Pula Lujan and Mary Smith, both residents of Norwich, Connecticut, recently had the opportunity to clear their names and move on from their pasts. The Connecticut Pardon Team Inc. held a ceremony for the two individuals, who had successfully completed the necessary steps to have their criminal records expunged from the state of Connecticut.
Thanks to donations from Verano, a company that owns dispensaries across the country, including Zen Leaf in Norwich, Lujan and Smith were able to receive reimbursement for the fees charged by the Pardon Team. They also received proclamations from the State of Connecticut, presented to them by state Sen. Cathy Osten, with state Rep. Kevin Ryan joining. Rev. Benjamin Green of Evans A.M.E. Zion Church also gave a prayer.
The Pardon Team has helped over a thousand people obtain pardons since its inception in 2004. The organization continues to operate with a mix of paid staff and volunteers working out of its office in the former house of Gov. William Buckingham on Main Street in Norwich.
According to Executive Director Richard Caron Sr., the Pardon Team typically has a waiting list of 25 to 30 clients at a time. Caron, who received a pardon himself in 2005, emphasized that the organization’s mission is to assist individuals who have made mistakes and are seeking a second chance.
A Path to Redemption
When Lujan first learned about the Pardon Team, he was relieved to know that there was a way for him to move forward from his past.
“When you’re applying for jobs, one of the biggest hurdles is when they ask you if you’re a convicted felon,” he explained. “Knowing that you can get your record erased gives you the confidence to go after the opportunities you deserve.”
Smith shared that she was initially skeptical about the Pardon Team’s promises. However, working with the organization helped her regain her self-esteem and belief in herself.
“I didn’t think anyone could help me because I had tried so many things on my own,” she admitted. “But the Pardon Team kept encouraging me to try, and it actually worked.”
While there are organizations like the Pardon Team that provide assistance, Lujan stressed the importance of individuals taking responsibility for their own rehabilitation.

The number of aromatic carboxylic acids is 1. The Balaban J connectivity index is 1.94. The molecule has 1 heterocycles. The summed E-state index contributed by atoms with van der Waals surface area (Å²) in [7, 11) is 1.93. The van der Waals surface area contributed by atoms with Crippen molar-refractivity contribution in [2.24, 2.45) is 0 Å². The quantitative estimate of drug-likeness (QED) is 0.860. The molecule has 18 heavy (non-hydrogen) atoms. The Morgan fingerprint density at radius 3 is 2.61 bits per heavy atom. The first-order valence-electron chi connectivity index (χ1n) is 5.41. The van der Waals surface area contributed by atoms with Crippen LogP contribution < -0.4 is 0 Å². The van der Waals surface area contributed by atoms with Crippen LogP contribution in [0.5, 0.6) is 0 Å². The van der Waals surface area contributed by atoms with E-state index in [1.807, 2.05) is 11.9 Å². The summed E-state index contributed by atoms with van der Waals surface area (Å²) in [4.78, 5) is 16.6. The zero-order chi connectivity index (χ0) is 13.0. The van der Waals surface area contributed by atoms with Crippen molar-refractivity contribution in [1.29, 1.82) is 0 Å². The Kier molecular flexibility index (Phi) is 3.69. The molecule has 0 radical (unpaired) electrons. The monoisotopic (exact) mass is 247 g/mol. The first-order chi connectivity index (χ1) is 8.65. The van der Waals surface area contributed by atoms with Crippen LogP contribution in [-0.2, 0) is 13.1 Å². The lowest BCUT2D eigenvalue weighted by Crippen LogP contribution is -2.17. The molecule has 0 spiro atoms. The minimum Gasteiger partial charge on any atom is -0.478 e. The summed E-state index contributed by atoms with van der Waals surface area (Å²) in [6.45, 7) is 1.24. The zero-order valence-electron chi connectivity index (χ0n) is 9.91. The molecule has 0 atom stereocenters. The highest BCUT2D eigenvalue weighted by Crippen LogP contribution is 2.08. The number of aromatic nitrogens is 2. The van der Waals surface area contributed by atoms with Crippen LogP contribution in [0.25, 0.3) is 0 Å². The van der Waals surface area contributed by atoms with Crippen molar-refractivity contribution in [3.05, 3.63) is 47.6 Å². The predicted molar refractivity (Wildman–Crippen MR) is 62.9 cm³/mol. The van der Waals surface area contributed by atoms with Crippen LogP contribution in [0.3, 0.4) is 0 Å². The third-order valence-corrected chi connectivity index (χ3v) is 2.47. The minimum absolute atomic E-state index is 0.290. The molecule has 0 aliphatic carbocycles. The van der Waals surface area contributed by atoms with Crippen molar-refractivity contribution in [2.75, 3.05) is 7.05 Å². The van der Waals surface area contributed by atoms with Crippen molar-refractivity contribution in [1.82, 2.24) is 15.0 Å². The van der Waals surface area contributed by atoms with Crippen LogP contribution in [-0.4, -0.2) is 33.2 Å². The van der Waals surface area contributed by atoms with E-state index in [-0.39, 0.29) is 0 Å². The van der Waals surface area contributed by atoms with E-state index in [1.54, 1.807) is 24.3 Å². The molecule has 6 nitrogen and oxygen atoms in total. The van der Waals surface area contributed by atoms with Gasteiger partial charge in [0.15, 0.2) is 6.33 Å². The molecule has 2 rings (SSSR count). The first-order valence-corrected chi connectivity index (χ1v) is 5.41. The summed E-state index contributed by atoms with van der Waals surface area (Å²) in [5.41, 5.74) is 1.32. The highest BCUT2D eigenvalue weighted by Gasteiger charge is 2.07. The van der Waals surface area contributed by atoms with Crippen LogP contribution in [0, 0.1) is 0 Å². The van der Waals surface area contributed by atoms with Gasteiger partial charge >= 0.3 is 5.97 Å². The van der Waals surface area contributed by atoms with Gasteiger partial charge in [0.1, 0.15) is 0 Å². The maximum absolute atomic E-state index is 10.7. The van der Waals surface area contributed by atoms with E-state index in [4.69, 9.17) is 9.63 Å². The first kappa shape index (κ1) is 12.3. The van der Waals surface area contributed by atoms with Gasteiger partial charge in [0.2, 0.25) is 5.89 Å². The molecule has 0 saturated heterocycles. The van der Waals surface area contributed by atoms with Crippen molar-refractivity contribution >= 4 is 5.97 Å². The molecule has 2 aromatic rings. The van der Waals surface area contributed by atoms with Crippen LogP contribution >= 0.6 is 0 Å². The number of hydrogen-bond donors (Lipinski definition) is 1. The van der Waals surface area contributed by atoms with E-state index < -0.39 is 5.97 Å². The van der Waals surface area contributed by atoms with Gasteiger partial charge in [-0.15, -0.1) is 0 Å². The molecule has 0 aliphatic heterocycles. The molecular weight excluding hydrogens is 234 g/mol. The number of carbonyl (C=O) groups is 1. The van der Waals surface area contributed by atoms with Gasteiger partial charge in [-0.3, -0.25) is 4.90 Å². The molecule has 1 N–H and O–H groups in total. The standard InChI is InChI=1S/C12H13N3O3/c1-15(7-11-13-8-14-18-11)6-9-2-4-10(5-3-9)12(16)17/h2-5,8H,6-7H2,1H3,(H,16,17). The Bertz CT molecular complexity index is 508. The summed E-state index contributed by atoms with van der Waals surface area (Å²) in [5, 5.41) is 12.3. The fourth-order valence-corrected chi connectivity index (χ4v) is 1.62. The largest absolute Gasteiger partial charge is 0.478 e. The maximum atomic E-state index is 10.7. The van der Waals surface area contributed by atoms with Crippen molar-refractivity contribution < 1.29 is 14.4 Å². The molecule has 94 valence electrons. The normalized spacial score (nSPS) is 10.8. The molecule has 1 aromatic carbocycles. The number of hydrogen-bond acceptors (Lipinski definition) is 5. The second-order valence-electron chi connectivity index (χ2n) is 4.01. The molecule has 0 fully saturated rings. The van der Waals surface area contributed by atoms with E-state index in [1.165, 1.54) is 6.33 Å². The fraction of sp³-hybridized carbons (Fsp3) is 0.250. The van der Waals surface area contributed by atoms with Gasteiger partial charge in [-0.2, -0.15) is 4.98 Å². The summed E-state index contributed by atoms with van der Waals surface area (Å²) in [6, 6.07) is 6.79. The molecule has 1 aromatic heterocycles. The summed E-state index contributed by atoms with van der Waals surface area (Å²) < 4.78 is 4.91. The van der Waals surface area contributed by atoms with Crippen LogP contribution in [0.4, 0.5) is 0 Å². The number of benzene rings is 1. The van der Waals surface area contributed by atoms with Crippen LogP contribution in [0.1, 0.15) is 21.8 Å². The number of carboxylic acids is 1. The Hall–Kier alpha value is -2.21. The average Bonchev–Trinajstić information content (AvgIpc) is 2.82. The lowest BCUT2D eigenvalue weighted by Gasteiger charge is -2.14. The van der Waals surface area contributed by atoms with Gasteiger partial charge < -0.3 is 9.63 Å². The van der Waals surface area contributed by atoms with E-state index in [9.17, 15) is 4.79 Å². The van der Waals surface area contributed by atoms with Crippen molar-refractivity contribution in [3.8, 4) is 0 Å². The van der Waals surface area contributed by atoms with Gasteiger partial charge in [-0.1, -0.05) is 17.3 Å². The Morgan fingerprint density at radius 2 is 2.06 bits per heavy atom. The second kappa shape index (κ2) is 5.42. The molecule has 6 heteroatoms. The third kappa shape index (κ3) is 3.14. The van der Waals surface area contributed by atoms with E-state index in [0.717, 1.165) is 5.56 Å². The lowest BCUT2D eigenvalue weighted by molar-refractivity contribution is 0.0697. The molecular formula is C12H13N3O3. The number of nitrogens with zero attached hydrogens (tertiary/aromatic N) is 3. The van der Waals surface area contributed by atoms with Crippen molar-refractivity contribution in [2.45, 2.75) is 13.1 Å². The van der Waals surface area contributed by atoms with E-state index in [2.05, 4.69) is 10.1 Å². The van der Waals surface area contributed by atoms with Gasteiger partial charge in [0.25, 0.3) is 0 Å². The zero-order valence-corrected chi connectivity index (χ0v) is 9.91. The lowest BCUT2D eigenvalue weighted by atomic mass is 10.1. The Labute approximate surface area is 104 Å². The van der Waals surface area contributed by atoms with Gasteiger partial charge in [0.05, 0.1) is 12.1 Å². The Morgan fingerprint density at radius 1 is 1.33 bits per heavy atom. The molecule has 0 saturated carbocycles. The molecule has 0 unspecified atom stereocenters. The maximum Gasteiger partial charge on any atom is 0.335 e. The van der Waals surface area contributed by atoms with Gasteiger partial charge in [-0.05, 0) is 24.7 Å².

“The people who really want to change their lives can find a way,” he asserted.
Lujan also expressed gratitude for the support he received from others throughout his journey, including those who provided letters of recommendation.
Faith also played a crucial role in Lujan and Smith’s personal transformations. Lujan expressed his deep appreciation for God’s guidance, while Smith shared that becoming a pastor has helped her uplift others.
“Faith has provided me with a sense of structure and helped me learn to love and forgive myself,” Smith explained.
The Pardon Process Demystified
To qualify for the services of the Connecticut Pardon Team, individuals must have been convicted of a crime in Connecticut and have successfully completed their parole and/or probation. They must also have been crime-free for three years for misdemeanors and five years for felonies, according to Caron.
The pardon process involves obtaining supporting documents, such as rap sheets and statements of the offense, and submitting them through the state’s e-portal. The application is then reviewed by the Connecticut Board of Pardons and Parole.
The Pardon Team recognizes that not all applications are straightforward. In cases involving serious crimes like child molestation or murder, the organization carefully considers the circumstances before proceeding. Ultimately, the decision lies with the state, Caron explained.
“We have to be open-minded and recognize that some cases are more challenging than others,” he acknowledged.
Initially, the Pardon Team offered its services for free. However, they discovered that many clients were not completing the process due to a lack of commitment. To address this issue, the organization implemented a $500 fee, which is still significantly lower than the fees charged by private attorneys, Caron pointed out.
Charging a fee has significantly improved the completion rate, with clients eagerly reaching out to the Pardon Team to report their progress. Board of Directors President Laura Yeager emphasized the positive impact of this change.
“It makes a big difference,” she affirmed.
Lujan is committed to giving back to the community. He is currently volunteering as a recovery coach and is pursuing an education to become a peer support specialist.
“I want people to see who I am today, not who I was yesterday,” he declared.
Looking ahead, the Pardon Team is exploring ways to expand its services to include citizenship-related matters. Additionally, the organization is seeking to train grant writers to secure funding for itself and other non-profits located in the same building.
While the Pardon Team receives some state funding, it also relies on donations to continue its work. Individuals seeking to learn more about the services offered should call The Connecticut Pardon Team at 860-823-1571.